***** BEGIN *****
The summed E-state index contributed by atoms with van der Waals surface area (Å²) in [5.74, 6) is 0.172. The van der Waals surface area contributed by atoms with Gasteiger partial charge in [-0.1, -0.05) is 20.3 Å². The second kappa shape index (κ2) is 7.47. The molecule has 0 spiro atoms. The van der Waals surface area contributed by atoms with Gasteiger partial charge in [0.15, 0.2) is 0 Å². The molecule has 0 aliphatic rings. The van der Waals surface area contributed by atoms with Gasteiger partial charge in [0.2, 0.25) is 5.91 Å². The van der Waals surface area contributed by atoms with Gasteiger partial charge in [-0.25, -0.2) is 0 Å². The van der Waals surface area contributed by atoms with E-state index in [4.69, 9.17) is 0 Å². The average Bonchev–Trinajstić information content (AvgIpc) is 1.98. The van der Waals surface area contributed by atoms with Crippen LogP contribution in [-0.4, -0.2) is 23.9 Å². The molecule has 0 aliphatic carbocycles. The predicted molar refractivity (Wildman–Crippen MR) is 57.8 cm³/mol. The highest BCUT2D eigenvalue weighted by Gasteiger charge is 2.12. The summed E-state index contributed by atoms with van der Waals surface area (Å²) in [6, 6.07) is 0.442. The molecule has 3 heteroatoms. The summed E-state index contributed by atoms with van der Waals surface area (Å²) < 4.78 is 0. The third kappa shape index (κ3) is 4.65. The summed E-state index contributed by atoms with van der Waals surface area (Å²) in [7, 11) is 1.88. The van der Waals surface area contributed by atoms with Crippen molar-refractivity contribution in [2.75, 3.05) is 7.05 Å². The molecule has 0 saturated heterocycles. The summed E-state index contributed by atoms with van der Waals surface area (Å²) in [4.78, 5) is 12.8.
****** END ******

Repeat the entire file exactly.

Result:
The summed E-state index contributed by atoms with van der Waals surface area (Å²) in [5.74, 6) is 0.172. The van der Waals surface area contributed by atoms with Gasteiger partial charge in [-0.1, -0.05) is 20.3 Å². The second kappa shape index (κ2) is 7.47. The molecule has 0 spiro atoms. The van der Waals surface area contributed by atoms with Gasteiger partial charge in [0.15, 0.2) is 0 Å². The molecule has 0 aliphatic rings. The van der Waals surface area contributed by atoms with Gasteiger partial charge in [0.2, 0.25) is 5.91 Å². The van der Waals surface area contributed by atoms with Gasteiger partial charge in [-0.25, -0.2) is 0 Å². The van der Waals surface area contributed by atoms with E-state index in [4.69, 9.17) is 0 Å². The average Bonchev–Trinajstić information content (AvgIpc) is 1.98. The van der Waals surface area contributed by atoms with Crippen LogP contribution in [-0.4, -0.2) is 23.9 Å². The molecule has 0 aliphatic carbocycles. The predicted molar refractivity (Wildman–Crippen MR) is 57.8 cm³/mol. The highest BCUT2D eigenvalue weighted by Gasteiger charge is 2.12. The summed E-state index contributed by atoms with van der Waals surface area (Å²) in [6, 6.07) is 0.442. The molecule has 3 heteroatoms. The summed E-state index contributed by atoms with van der Waals surface area (Å²) < 4.78 is 0. The third kappa shape index (κ3) is 4.65. The summed E-state index contributed by atoms with van der Waals surface area (Å²) in [7, 11) is 1.88. The van der Waals surface area contributed by atoms with Crippen molar-refractivity contribution in [2.75, 3.05) is 7.05 Å². The molecule has 0 saturated heterocycles. The summed E-state index contributed by atoms with van der Waals surface area (Å²) in [4.78, 5) is 12.8.